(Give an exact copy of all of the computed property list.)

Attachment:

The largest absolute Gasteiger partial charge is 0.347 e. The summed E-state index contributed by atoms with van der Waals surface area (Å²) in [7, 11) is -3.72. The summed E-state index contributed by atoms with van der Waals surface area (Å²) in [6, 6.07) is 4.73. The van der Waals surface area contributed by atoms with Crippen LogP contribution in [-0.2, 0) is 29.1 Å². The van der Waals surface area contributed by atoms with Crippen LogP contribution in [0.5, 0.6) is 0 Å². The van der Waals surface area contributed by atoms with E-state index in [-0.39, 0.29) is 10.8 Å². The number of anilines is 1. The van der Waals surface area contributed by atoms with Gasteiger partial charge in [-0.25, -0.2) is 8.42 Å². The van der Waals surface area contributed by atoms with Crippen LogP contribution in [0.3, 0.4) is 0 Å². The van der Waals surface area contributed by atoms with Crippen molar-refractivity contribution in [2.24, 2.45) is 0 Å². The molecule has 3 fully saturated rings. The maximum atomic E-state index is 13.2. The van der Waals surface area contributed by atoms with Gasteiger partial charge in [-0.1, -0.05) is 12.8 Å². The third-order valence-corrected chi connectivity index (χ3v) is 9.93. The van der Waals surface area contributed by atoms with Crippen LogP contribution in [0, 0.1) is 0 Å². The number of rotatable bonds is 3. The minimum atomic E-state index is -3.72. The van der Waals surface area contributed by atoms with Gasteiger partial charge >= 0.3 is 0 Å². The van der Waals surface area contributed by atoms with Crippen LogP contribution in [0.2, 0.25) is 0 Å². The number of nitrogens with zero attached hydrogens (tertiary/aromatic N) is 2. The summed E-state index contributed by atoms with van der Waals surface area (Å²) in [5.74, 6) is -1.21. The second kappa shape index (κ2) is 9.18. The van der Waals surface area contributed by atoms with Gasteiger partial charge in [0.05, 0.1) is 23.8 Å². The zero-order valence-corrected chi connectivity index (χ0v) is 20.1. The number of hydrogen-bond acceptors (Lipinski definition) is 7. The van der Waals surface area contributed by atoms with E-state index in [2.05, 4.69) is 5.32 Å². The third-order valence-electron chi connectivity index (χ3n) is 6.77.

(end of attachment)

The largest absolute Gasteiger partial charge is 0.347 e. The summed E-state index contributed by atoms with van der Waals surface area (Å²) in [7, 11) is -3.72. The summed E-state index contributed by atoms with van der Waals surface area (Å²) in [6, 6.07) is 4.73. The van der Waals surface area contributed by atoms with Crippen LogP contribution in [-0.2, 0) is 29.1 Å². The van der Waals surface area contributed by atoms with Crippen LogP contribution in [0.5, 0.6) is 0 Å². The van der Waals surface area contributed by atoms with E-state index in [-0.39, 0.29) is 10.8 Å². The number of anilines is 1. The van der Waals surface area contributed by atoms with Gasteiger partial charge in [-0.25, -0.2) is 8.42 Å². The van der Waals surface area contributed by atoms with Crippen LogP contribution in [0.3, 0.4) is 0 Å². The van der Waals surface area contributed by atoms with Crippen molar-refractivity contribution in [2.24, 2.45) is 0 Å². The molecule has 3 fully saturated rings. The maximum atomic E-state index is 13.2. The van der Waals surface area contributed by atoms with Gasteiger partial charge in [-0.1, -0.05) is 12.8 Å². The third-order valence-corrected chi connectivity index (χ3v) is 9.93. The van der Waals surface area contributed by atoms with Crippen LogP contribution in [0, 0.1) is 0 Å². The number of rotatable bonds is 3. The minimum atomic E-state index is -3.72. The van der Waals surface area contributed by atoms with Gasteiger partial charge >= 0.3 is 0 Å². The van der Waals surface area contributed by atoms with Crippen LogP contribution in [0.2, 0.25) is 0 Å². The number of nitrogens with zero attached hydrogens (tertiary/aromatic N) is 2. The summed E-state index contributed by atoms with van der Waals surface area (Å²) in [5.74, 6) is -1.21. The second kappa shape index (κ2) is 9.18. The van der Waals surface area contributed by atoms with Gasteiger partial charge in [0.05, 0.1) is 23.8 Å². The zero-order valence-corrected chi connectivity index (χ0v) is 20.1. The number of hydrogen-bond acceptors (Lipinski definition) is 7. The van der Waals surface area contributed by atoms with E-state index in [2.05, 4.69) is 5.32 Å². The third-order valence-electron chi connectivity index (χ3n) is 6.77.